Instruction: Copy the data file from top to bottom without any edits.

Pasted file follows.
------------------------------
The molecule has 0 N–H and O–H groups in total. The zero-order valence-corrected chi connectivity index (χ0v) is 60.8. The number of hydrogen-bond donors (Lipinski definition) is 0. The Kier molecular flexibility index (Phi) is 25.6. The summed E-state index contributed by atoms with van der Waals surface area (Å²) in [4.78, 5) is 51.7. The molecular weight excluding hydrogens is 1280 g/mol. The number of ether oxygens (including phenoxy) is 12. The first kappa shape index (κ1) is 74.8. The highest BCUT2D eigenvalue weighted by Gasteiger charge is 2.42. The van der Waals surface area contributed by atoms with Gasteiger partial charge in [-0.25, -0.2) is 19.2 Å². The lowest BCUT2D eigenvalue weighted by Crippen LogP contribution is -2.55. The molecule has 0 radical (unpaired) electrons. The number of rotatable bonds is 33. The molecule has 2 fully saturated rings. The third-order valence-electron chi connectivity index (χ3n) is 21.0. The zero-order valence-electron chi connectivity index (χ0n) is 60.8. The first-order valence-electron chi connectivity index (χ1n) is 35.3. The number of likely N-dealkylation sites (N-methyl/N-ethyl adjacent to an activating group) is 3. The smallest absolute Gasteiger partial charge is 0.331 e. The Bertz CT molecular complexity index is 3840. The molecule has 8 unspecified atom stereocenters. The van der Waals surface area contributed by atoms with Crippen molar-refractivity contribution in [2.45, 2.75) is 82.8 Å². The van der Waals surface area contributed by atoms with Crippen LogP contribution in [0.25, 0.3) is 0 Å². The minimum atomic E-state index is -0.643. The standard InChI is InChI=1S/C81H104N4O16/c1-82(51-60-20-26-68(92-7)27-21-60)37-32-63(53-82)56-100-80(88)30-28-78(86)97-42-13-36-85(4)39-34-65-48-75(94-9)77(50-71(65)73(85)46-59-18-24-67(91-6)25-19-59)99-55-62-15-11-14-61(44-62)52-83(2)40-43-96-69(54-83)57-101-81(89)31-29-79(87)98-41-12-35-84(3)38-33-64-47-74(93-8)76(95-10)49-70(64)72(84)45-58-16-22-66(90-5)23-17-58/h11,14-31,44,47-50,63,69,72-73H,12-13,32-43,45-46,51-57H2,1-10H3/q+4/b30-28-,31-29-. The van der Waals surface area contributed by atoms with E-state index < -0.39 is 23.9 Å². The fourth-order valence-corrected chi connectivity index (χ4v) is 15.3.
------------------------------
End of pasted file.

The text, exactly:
The molecule has 0 N–H and O–H groups in total. The zero-order valence-corrected chi connectivity index (χ0v) is 60.8. The number of hydrogen-bond donors (Lipinski definition) is 0. The Kier molecular flexibility index (Phi) is 25.6. The summed E-state index contributed by atoms with van der Waals surface area (Å²) in [4.78, 5) is 51.7. The molecular weight excluding hydrogens is 1280 g/mol. The number of ether oxygens (including phenoxy) is 12. The first kappa shape index (κ1) is 74.8. The highest BCUT2D eigenvalue weighted by Gasteiger charge is 2.42. The van der Waals surface area contributed by atoms with Gasteiger partial charge in [-0.25, -0.2) is 19.2 Å². The lowest BCUT2D eigenvalue weighted by Crippen LogP contribution is -2.55. The molecule has 0 radical (unpaired) electrons. The number of rotatable bonds is 33. The molecule has 2 fully saturated rings. The third-order valence-electron chi connectivity index (χ3n) is 21.0. The zero-order valence-electron chi connectivity index (χ0n) is 60.8. The first-order valence-electron chi connectivity index (χ1n) is 35.3. The number of likely N-dealkylation sites (N-methyl/N-ethyl adjacent to an activating group) is 3. The smallest absolute Gasteiger partial charge is 0.331 e. The Bertz CT molecular complexity index is 3840. The molecule has 8 unspecified atom stereocenters. The van der Waals surface area contributed by atoms with Crippen molar-refractivity contribution in [2.45, 2.75) is 82.8 Å². The van der Waals surface area contributed by atoms with Crippen LogP contribution in [0.25, 0.3) is 0 Å². The minimum atomic E-state index is -0.643. The standard InChI is InChI=1S/C81H104N4O16/c1-82(51-60-20-26-68(92-7)27-21-60)37-32-63(53-82)56-100-80(88)30-28-78(86)97-42-13-36-85(4)39-34-65-48-75(94-9)77(50-71(65)73(85)46-59-18-24-67(91-6)25-19-59)99-55-62-15-11-14-61(44-62)52-83(2)40-43-96-69(54-83)57-101-81(89)31-29-79(87)98-41-12-35-84(3)38-33-64-47-74(93-8)76(95-10)49-70(64)72(84)45-58-16-22-66(90-5)23-17-58/h11,14-31,44,47-50,63,69,72-73H,12-13,32-43,45-46,51-57H2,1-10H3/q+4/b30-28-,31-29-. The van der Waals surface area contributed by atoms with E-state index < -0.39 is 23.9 Å². The fourth-order valence-corrected chi connectivity index (χ4v) is 15.3.